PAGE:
Chris Lehane : Cancer Research UK
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Chris Lehane

*Senior Scientific Officer, London Research Institute

What inspired you to get into science?

My mother is a nurse and I was always interested in disease and how it presents itself. I’m too squeamish to be a nurse, though! I also did some work experience in a hospital pathology lab and thoroughly enjoyed it, and this made me think about making a career of it.

What subjects did you enjoy at school?

Definitely, Biology - I wasn’t so keen on Chemistry and Physics. I also quite enjoyed English.

What is your job and what does it involve?

I’m a Senior Scientific Officer at the London Research Institute. I organise the running of a research lab (eight to ten people), ensuring everybody has the equipment supplies they require for their experiments. I also help new members of staff in the lab and show them some of the basic techniques we carry out, if they haven’t done them before. I have a research project that I work on about 50 per cent of the time - I am studying some of the key steps in how yeast cells multiply.

What qualifications do you have?

  • BTEC National Diploma in Science
  • Honours degree in Applied Biology

I left school at 16, wasn’t sure what to do, took a year out and then started a BTEC National Diploma in Science at a further education college for two years. After that I started working, and was encouraged to do my degree part time, over four years, supported by Cancer Research UK.

How did you become interested in cancer research?

Cancer is such a devastating disease and many people have, or will have, some personal experience of it. The feeling that you are doing something important was a driving force for me.

What are the best and worst things about being a scientist?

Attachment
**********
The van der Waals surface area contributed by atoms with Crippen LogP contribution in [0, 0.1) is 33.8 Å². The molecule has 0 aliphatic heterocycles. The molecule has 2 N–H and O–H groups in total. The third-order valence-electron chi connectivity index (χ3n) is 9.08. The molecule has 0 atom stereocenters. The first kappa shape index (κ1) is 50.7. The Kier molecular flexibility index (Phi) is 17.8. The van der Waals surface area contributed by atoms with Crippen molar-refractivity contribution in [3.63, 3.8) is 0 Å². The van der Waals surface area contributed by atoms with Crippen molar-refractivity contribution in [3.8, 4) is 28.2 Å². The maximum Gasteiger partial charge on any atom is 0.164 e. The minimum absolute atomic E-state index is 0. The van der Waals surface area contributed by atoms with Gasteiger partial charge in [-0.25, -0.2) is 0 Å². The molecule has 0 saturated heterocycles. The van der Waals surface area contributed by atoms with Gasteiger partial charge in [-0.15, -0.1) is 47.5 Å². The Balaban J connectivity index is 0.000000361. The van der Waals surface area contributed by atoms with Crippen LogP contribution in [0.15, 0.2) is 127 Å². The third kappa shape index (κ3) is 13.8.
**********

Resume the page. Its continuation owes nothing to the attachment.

• The best thing is feeling that you are doing something worthwhile.
  • It also feels great when you discover something that nobody else has - though this obviously doesn’t happen every day!
  • It’s a constant learning environment, so every day is different.


  • At times, it can be very frustrating - often experiments don’t work and require troubleshooting and some repetition.
  • The hours can be long, especially if you have difficult experiments to do.
  • The pay isn’t great, so that can be quite difficult when living and working in London or other big cities.

What qualities do you think it takes to be a good scientist?

Determination is quite important, and perseverance. You have to be patient, experiments can take some time and, in some cases, the positive results are few and far between. Being a good communicator is also an important quality - on many occasions you are required to give talks and discuss your work. Being able to explain what you do benefits the audience and yourself, as you get suggestions and advice.

What advice do you have for young people who are interested in getting into science?

Science isn’t for everyone, but if you are inquisitive and keen on problem solving, then it’s worth seeing if you like it. It’s quite a broad area to work in, so even if you don’t think you’d like research, there are other science-based jobs out there that can be equally rewarding. Teaching is an obvious one, but science publishing, or careers in the pharmaceutical industry are also options.

3 for Fun

What music do you listen to?

Elvis Presley and Johnny Cash

How would you spend a perfect day away from work?

Shopping followed by the cinema and a nice meal.

If you had a super power, what would it be?

Time travel

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Updated: 25 September 2009